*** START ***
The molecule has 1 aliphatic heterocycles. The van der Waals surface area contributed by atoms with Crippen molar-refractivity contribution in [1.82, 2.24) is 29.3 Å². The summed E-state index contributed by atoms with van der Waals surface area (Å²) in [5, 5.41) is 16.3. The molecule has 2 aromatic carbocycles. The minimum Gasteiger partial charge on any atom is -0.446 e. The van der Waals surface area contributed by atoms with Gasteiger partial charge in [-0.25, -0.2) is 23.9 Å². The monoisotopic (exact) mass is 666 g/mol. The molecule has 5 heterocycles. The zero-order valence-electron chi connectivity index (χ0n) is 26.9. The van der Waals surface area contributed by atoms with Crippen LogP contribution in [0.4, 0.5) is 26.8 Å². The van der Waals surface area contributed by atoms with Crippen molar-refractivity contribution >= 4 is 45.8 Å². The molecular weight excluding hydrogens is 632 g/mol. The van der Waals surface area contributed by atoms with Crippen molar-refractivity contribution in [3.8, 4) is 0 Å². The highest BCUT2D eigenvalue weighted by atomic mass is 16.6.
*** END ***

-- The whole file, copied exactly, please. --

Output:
The molecule has 1 aliphatic heterocycles. The van der Waals surface area contributed by atoms with Crippen molar-refractivity contribution in [1.82, 2.24) is 29.3 Å². The summed E-state index contributed by atoms with van der Waals surface area (Å²) in [5, 5.41) is 16.3. The molecule has 2 aromatic carbocycles. The minimum Gasteiger partial charge on any atom is -0.446 e. The van der Waals surface area contributed by atoms with Gasteiger partial charge in [-0.25, -0.2) is 23.9 Å². The monoisotopic (exact) mass is 666 g/mol. The molecule has 5 heterocycles. The zero-order valence-electron chi connectivity index (χ0n) is 26.9. The van der Waals surface area contributed by atoms with Crippen LogP contribution in [0.4, 0.5) is 26.8 Å². The van der Waals surface area contributed by atoms with Crippen molar-refractivity contribution >= 4 is 45.8 Å². The molecular weight excluding hydrogens is 632 g/mol. The van der Waals surface area contributed by atoms with Crippen molar-refractivity contribution in [3.8, 4) is 0 Å². The highest BCUT2D eigenvalue weighted by atomic mass is 16.6.